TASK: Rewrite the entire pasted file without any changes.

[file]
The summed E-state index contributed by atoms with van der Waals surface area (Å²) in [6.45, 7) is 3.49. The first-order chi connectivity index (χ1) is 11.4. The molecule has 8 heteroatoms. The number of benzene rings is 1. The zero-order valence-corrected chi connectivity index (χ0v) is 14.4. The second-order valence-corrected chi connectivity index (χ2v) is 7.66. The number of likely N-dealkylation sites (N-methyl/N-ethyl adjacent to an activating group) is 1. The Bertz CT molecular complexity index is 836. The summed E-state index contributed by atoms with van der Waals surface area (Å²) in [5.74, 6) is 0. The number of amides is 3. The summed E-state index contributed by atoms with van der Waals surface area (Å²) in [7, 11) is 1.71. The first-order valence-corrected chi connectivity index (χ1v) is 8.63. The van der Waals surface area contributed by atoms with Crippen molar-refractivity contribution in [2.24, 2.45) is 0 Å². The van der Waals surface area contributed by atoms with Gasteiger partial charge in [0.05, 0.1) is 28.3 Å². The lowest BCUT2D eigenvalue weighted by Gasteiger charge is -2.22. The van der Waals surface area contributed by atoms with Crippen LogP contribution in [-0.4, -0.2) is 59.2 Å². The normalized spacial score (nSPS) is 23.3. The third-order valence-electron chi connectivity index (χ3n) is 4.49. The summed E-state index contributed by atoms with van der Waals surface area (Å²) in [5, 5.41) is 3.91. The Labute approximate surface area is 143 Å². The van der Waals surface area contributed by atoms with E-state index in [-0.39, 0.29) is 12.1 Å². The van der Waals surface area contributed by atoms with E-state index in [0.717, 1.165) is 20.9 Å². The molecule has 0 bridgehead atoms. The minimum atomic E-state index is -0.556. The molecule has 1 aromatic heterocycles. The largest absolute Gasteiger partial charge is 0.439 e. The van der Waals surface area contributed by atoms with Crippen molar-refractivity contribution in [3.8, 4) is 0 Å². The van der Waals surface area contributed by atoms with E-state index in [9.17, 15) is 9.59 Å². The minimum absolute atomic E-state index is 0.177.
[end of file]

The summed E-state index contributed by atoms with van der Waals surface area (Å²) in [6.45, 7) is 3.49. The first-order chi connectivity index (χ1) is 11.4. The molecule has 8 heteroatoms. The number of benzene rings is 1. The zero-order valence-corrected chi connectivity index (χ0v) is 14.4. The second-order valence-corrected chi connectivity index (χ2v) is 7.66. The number of likely N-dealkylation sites (N-methyl/N-ethyl adjacent to an activating group) is 1. The Bertz CT molecular complexity index is 836. The summed E-state index contributed by atoms with van der Waals surface area (Å²) in [5.74, 6) is 0. The number of amides is 3. The summed E-state index contributed by atoms with van der Waals surface area (Å²) in [7, 11) is 1.71. The first-order valence-corrected chi connectivity index (χ1v) is 8.63. The van der Waals surface area contributed by atoms with Crippen molar-refractivity contribution in [2.24, 2.45) is 0 Å². The van der Waals surface area contributed by atoms with Gasteiger partial charge in [0.05, 0.1) is 28.3 Å². The lowest BCUT2D eigenvalue weighted by Gasteiger charge is -2.22. The van der Waals surface area contributed by atoms with Crippen LogP contribution in [-0.4, -0.2) is 59.2 Å². The normalized spacial score (nSPS) is 23.3. The third-order valence-electron chi connectivity index (χ3n) is 4.49. The summed E-state index contributed by atoms with van der Waals surface area (Å²) in [5, 5.41) is 3.91. The Labute approximate surface area is 143 Å². The van der Waals surface area contributed by atoms with E-state index in [-0.39, 0.29) is 12.1 Å². The van der Waals surface area contributed by atoms with E-state index in [0.717, 1.165) is 20.9 Å². The molecule has 0 bridgehead atoms. The minimum atomic E-state index is -0.556. The molecule has 1 aromatic heterocycles. The largest absolute Gasteiger partial charge is 0.439 e. The van der Waals surface area contributed by atoms with Crippen molar-refractivity contribution in [3.8, 4) is 0 Å². The van der Waals surface area contributed by atoms with E-state index in [9.17, 15) is 9.59 Å². The minimum absolute atomic E-state index is 0.177.